“From 19 July 2021, there is no longer a legal requirement to wear face coverings in indoor settings or on public transport.” States the official UK government website today. (1)
Freedom Day has come and gone without any fuss. The pageantry normally associated with a Prime Minister announced special event on a summer’s day is nowhere to be seen and London and other city centres are still eerily quiet for this time of year after the lockdown days.
There has been no bunting, celebrations or bands playing jubilantly. In a twist of fate that would be hard to make up if it wasn’t true the Prime Minister Boris Johnson and the Chancellor Rishi Sunak have been contacted by the NHS app to advise them to stay at home. This is because last Friday they met with Health Secretary Sajid Javid who has tested positive for coronavirus. Today opposition leader Kier Starmer announced he is to isolate after his child tested positive for Covid-19.
With so many in ‘the top team’ self-isolating there is little cause for a long-awaited celebration. The buzzword remains ‘caution’ due to the rising cases of Covid-19 across the country and the papers have described this ‘unhistoric moment’ as ‘bizarre’ as they describe ‘pingdemic chaos’ instead.
The only towns enjoying full restaurants and jolly crowds are the traditional seaside resorts. English tourists are enjoying the soaring temperatures and families are heading to the coast to make the most of the school holidays with a sunny staycation.
Some citizens, mostly young people, did take the opportunity to mark the official end of restrictions with a special night of revelling that often continued throughout the day. Club venue reopening events, many of which that started at midnight ‘kicked off’ the dancing and reenergised the delayed festival season.
Now the legal restrictions on wearing a mask have been removed but confusingly the government “expects and recommends that people wear face coverings in crowded areas such as public transport.” The government also recommends not smoking for health reasons but the Office for National Statistics reports that 6.9 million people (around 15% of the population) still do. (2)
Nobody loves wearing a mask. They are another accessory to make or purchase, remember to take out with you, to launder or replace after use. They make breathing difficult, talking becomes muffled and recognising each other is tricky. We find it hard to see one another’s expressions which can be particularly bewildering for those who are hard of hearing, people who are not neuro- typical or who are disabled. More trivially ‘mask face’ is a real ‘thing’ in the beauty industry, especially if you add make up or sunscreen into the equation. Masks can cause unsightly skin break outs.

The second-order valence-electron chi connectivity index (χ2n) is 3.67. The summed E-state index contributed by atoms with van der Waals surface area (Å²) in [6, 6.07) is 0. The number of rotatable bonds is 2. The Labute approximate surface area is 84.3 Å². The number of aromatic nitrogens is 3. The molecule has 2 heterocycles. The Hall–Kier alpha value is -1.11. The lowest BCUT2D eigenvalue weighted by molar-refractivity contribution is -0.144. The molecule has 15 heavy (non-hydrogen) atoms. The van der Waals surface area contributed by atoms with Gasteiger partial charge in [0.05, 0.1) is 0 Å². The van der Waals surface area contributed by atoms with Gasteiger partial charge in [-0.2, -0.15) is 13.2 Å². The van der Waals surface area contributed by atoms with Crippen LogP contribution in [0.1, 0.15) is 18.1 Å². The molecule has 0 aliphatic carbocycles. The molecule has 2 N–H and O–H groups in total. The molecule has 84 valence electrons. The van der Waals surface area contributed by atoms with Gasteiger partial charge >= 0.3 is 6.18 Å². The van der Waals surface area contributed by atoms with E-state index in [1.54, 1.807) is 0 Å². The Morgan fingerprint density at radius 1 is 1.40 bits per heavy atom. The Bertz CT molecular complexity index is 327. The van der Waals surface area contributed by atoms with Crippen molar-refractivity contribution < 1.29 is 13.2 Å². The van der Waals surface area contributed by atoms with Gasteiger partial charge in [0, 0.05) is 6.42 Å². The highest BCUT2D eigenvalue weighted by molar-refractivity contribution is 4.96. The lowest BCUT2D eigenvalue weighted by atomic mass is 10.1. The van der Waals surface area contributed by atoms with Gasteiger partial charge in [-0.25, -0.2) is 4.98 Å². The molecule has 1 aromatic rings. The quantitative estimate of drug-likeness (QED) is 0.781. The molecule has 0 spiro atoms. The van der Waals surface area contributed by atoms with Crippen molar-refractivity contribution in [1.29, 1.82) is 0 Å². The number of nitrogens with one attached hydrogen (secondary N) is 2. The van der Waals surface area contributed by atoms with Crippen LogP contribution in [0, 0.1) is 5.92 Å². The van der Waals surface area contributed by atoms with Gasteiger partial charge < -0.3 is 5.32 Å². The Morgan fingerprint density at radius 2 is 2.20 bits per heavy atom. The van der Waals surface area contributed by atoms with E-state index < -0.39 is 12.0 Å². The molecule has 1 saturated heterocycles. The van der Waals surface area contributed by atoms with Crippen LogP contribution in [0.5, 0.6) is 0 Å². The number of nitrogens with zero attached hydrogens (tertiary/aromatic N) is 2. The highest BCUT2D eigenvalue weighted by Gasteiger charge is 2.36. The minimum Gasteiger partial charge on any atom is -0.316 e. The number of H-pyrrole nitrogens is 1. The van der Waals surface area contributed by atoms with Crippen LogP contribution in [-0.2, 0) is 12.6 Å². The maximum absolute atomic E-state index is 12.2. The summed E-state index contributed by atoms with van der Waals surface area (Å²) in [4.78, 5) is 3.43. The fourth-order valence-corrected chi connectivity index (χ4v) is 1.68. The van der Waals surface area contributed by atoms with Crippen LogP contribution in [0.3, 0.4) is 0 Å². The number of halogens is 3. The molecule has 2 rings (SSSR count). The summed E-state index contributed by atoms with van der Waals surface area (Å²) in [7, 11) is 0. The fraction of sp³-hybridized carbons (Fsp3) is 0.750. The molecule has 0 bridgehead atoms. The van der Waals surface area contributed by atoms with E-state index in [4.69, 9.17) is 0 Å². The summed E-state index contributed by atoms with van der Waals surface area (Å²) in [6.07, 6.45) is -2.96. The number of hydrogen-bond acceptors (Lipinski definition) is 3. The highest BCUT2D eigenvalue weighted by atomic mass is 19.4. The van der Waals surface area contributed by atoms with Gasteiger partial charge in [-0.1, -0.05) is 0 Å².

Wearing face masks helps protect others. We still do not know exactly how long immunity lasts after gaining anti-bodies to coronavirus in the immune system after receiving vaccines. This also applies to contracting the virus and getting better and then assuming a person is less able to catch or pass on the contagion after they have fully recovered.
The UK has not offered first Covid-19 vaccines to younger adults yet. They don’t have a choice about choosing to be immunised in this country. They should have the chance to travel to work and activities and shop without fear of catching coronavirus. “Mass infection is not an option: We must do more to protect our young” states the open letter published in the British medical journal The Lancet which has been signed by more than 1200 scientists according to NBC News. (3)
The John Snow Foundation labelled ‘Freedom Day’ dangerous and premature and also points out that as communities are more exposed to Covid-19 with the ending of restrictions “these policies will continue to disproportionately affect the most vulnerable and marginalised, deepening inequalities.”. (4)
The UK government has not received delivery of the vaccines needed for younger adults second jabs yet and it is not expected to confirm delivery until September 2021 according to the BBC (Radio 4).
“Masks can reduce transmission by 25%” (5) “Face coverings worn over both the nose and the mouth can reduce the (usually unintentional) spread of coronavirus droplets from coughs, sneezes and speaking. If everyone wears one, the risks drop for all.” (6)
“As England reopens, hospital and ICU admissions are already above the point where restrictions were introduced last year” and “there are 500 patients in critical care” warns the Financial Times after analysing the government’s Covid-19 dashboard. (7)